This week’s post (which originally appeared in my weekly newsletter) includes studies that are hot off the press and cover topics including the effects of childhood adverse experiences on future cardiovascular health, the long-term effects of COVID-19 on cognitive performance, and a 4-second workout that has potent effects on fitness and anaerobic performance.
Study #1: Childhood psychosocial stress is linked with impaired vascular endothelial function, lower SIRT1, and oxidative stress in young adulthood
We often single out dietary or lifestyle factors when talking about one’s risk for developing cardiovascular disease (CVD), but mental & emotional stress may also be major factors to consider when we think about health throughout one’s lifespan. In this regard, research has shown that exposure to adverse childhood experiences — also known as ACEs (including emotional/physical/sexual abuse, violence, and neglect) — are associated with disease risk in adulthood.
This study investigated whether exposure to ACEs is associated with impaired endothelial function during adulthood. Given that endothelial dysfunction is a major step in the development of atherosclerosis and CVD, findings could potentially uncover a mechanism linking ACEs to CVD.
Two groups of women (average age ~21 years) were studied: one group who had been exposed to ACEs during childhood and another group who had no previous ACE exposure. Vascular function, levels of a gene related to longevity and CVD risk known as SIRT1, and oxidative stress were compared between groups. In addition to baseline comparisons among groups, researchers investigated whether an 8-week exercise training program would enhance vascular function in women who had experienced ACEs.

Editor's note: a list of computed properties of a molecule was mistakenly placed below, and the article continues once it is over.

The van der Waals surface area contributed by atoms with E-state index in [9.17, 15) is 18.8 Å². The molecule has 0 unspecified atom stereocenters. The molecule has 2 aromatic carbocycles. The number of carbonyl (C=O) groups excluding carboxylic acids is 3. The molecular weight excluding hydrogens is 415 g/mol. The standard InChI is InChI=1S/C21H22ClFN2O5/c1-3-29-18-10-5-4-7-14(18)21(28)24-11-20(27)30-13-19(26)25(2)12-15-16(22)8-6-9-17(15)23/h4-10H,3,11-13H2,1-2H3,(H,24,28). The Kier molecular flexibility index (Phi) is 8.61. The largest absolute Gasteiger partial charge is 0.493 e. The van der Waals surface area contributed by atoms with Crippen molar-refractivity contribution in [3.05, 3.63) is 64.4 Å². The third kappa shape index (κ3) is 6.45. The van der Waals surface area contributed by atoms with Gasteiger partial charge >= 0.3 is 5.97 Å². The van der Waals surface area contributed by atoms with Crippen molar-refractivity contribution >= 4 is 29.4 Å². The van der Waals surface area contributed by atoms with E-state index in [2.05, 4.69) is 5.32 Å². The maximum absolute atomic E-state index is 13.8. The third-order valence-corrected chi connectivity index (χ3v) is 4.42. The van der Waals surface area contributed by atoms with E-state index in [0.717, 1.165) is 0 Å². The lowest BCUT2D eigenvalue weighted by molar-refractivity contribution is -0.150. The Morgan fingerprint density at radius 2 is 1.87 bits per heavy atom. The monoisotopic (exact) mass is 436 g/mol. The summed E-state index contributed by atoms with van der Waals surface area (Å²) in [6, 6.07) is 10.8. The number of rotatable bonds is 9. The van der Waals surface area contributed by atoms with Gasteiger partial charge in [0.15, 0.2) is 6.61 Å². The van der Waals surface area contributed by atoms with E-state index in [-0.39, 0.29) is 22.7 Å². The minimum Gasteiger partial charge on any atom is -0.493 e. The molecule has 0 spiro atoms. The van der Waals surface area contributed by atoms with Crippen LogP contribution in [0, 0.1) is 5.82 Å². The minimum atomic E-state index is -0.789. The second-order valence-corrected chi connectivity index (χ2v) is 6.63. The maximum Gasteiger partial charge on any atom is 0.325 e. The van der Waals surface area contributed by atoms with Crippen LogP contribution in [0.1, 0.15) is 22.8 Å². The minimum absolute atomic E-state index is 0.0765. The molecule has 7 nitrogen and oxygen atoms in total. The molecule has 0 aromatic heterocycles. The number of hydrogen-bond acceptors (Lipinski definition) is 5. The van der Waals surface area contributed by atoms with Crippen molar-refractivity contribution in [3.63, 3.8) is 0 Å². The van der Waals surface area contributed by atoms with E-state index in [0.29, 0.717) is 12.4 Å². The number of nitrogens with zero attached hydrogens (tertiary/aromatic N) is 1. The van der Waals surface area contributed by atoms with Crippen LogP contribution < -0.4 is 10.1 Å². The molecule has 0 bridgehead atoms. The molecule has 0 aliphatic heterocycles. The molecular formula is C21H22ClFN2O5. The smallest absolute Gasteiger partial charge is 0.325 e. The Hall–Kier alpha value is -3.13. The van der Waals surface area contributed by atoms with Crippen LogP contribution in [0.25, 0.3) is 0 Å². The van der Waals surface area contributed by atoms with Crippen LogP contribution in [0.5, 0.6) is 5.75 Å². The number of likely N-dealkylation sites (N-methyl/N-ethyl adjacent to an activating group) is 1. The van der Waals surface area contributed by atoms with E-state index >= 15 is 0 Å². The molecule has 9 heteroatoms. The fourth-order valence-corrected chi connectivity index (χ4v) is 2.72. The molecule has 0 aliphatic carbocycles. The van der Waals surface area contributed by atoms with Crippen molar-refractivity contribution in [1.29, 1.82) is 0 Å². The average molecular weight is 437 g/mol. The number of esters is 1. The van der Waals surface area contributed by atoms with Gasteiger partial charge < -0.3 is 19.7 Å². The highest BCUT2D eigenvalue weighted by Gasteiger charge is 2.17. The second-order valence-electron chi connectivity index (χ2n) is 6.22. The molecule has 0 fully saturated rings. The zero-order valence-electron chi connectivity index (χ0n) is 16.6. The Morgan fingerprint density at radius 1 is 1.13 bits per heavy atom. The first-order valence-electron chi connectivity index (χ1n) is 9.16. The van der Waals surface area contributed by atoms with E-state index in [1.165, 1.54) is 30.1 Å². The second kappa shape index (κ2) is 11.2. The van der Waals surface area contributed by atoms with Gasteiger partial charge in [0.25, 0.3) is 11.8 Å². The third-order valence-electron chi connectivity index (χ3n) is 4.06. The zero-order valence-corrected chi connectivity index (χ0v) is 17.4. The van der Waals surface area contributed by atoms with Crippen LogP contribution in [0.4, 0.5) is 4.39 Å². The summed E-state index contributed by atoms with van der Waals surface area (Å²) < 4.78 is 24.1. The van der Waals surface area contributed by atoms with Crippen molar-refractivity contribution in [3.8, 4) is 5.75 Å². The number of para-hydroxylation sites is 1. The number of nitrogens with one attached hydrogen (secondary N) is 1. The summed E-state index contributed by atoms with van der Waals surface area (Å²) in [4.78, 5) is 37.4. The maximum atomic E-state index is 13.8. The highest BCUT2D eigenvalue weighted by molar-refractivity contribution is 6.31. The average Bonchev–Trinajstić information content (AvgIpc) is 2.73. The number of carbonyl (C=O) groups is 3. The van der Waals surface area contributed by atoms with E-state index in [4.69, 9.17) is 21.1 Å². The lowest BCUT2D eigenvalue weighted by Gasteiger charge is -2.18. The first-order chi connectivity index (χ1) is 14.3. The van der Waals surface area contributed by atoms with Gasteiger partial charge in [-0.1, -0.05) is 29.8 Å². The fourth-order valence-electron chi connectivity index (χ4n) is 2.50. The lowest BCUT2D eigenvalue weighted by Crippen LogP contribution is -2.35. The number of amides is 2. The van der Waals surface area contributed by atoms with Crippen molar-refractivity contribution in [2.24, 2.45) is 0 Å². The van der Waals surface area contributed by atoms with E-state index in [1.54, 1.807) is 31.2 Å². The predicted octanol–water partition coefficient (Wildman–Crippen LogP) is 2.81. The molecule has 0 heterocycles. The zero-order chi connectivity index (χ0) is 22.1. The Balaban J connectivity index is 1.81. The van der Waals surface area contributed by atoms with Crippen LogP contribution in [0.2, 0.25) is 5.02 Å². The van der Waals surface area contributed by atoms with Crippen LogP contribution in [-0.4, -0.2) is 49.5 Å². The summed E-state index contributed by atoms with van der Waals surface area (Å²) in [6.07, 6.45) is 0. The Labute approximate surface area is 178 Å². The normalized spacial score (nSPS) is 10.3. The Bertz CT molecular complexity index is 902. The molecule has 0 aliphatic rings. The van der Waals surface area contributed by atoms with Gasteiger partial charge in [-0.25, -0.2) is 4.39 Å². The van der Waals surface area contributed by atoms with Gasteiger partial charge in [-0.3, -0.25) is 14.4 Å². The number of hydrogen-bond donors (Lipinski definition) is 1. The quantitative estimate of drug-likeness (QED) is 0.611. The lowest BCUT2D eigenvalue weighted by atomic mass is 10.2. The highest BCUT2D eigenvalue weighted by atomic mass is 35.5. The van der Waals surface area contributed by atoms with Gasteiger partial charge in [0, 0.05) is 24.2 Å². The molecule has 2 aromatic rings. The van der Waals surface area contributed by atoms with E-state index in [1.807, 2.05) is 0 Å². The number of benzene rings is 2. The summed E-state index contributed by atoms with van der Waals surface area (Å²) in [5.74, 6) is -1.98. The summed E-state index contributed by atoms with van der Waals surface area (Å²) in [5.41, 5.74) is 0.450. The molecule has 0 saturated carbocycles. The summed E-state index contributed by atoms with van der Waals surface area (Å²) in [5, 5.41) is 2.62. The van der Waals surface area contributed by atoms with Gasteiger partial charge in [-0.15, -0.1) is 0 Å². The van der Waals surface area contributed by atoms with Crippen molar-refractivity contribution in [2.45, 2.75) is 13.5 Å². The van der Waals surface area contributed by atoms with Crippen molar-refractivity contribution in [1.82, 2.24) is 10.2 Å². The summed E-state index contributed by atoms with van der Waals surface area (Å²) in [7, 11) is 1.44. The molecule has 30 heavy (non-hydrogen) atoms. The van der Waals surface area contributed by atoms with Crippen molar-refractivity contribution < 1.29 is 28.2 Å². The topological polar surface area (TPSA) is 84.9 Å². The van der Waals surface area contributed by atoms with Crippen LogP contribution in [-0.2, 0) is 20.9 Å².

Results: Endothelial function was lower in the women with exposure to ACEs, as were levels of SIRT1 — which could mean that these low SIRT1 levels are somehow causing the endothelial dysfunction seen in this group. Levels of oxidative stress were not different between the ACE and no ACE groups.
Surprisingly, 8 weeks of aerobic and resistance exercise training did not increase vascular function in the ACE group. Overall, the results of this study point to a potential mechanism (reduced endothelial function and SIRT1 levels) by which ACEs contribute to a greater CVD risk in adulthood.
There is no shortage of studies on COVID-19 and, as of recently, studies are emerging on “long COVID” — a generally uncharacterized condition in which individuals previously infected with COVID-19 experience symptoms including cardiovascular complications, brain fog, and fatigue. This is a relevant area of study, because while we know the acute impact of COVID on the lungs, the long-term implications of the disease may be even more of a burden on both individuals and the healthcare system. Whether the ravages of infection persist long after the disease has been “shed” is a relevant problem to investigate.
Results of a very large cross-sectional study (81,337 participants) provide some convincing evidence that COVID-19 may have lasting consequences for cognition and brain health, among the other maladies it inflicts upon its victims.
Results: Analyzing a dataset from participants who completed an online cognitive performance test that included items related to COVID-19 infection, authors found that compared to individuals who had never been infected with COVID-19, previously infected individuals “exhibited significant cognitive deficits.” These deficits were more pronounced among those who had been hospitalized with the disease and/or those with “biological confirmation” of infection. In fact, as the figure shows, the degree of cognitive deficit was essentially graded with the severity of disease.